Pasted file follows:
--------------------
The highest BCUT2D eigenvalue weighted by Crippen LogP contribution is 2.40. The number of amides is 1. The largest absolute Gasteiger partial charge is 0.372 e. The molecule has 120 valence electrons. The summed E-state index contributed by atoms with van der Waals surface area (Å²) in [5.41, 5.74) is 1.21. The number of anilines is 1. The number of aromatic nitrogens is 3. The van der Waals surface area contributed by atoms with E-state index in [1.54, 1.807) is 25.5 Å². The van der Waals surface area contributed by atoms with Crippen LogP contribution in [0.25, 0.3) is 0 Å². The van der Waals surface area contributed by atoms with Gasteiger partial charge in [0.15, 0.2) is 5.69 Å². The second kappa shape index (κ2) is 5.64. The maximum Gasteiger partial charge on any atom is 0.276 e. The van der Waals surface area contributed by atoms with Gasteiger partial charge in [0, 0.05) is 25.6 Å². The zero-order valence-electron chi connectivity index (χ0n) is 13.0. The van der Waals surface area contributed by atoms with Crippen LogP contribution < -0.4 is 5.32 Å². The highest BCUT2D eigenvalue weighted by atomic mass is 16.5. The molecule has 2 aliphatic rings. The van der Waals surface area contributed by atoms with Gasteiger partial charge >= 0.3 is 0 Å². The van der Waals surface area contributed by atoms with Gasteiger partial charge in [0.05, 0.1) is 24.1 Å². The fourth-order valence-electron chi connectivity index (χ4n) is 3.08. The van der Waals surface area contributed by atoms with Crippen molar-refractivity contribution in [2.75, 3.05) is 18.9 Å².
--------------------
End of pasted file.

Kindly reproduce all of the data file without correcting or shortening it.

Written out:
The highest BCUT2D eigenvalue weighted by Crippen LogP contribution is 2.40. The number of amides is 1. The largest absolute Gasteiger partial charge is 0.372 e. The molecule has 120 valence electrons. The summed E-state index contributed by atoms with van der Waals surface area (Å²) in [5.41, 5.74) is 1.21. The number of anilines is 1. The number of aromatic nitrogens is 3. The van der Waals surface area contributed by atoms with E-state index in [1.54, 1.807) is 25.5 Å². The van der Waals surface area contributed by atoms with Crippen LogP contribution in [0.25, 0.3) is 0 Å². The van der Waals surface area contributed by atoms with Gasteiger partial charge in [0.15, 0.2) is 5.69 Å². The second kappa shape index (κ2) is 5.64. The maximum Gasteiger partial charge on any atom is 0.276 e. The van der Waals surface area contributed by atoms with Gasteiger partial charge in [0, 0.05) is 25.6 Å². The zero-order valence-electron chi connectivity index (χ0n) is 13.0. The van der Waals surface area contributed by atoms with Crippen LogP contribution < -0.4 is 5.32 Å². The highest BCUT2D eigenvalue weighted by atomic mass is 16.5. The molecule has 2 aliphatic rings. The van der Waals surface area contributed by atoms with Gasteiger partial charge >= 0.3 is 0 Å². The van der Waals surface area contributed by atoms with Gasteiger partial charge in [0.05, 0.1) is 24.1 Å². The fourth-order valence-electron chi connectivity index (χ4n) is 3.08. The van der Waals surface area contributed by atoms with Crippen molar-refractivity contribution in [2.75, 3.05) is 18.9 Å².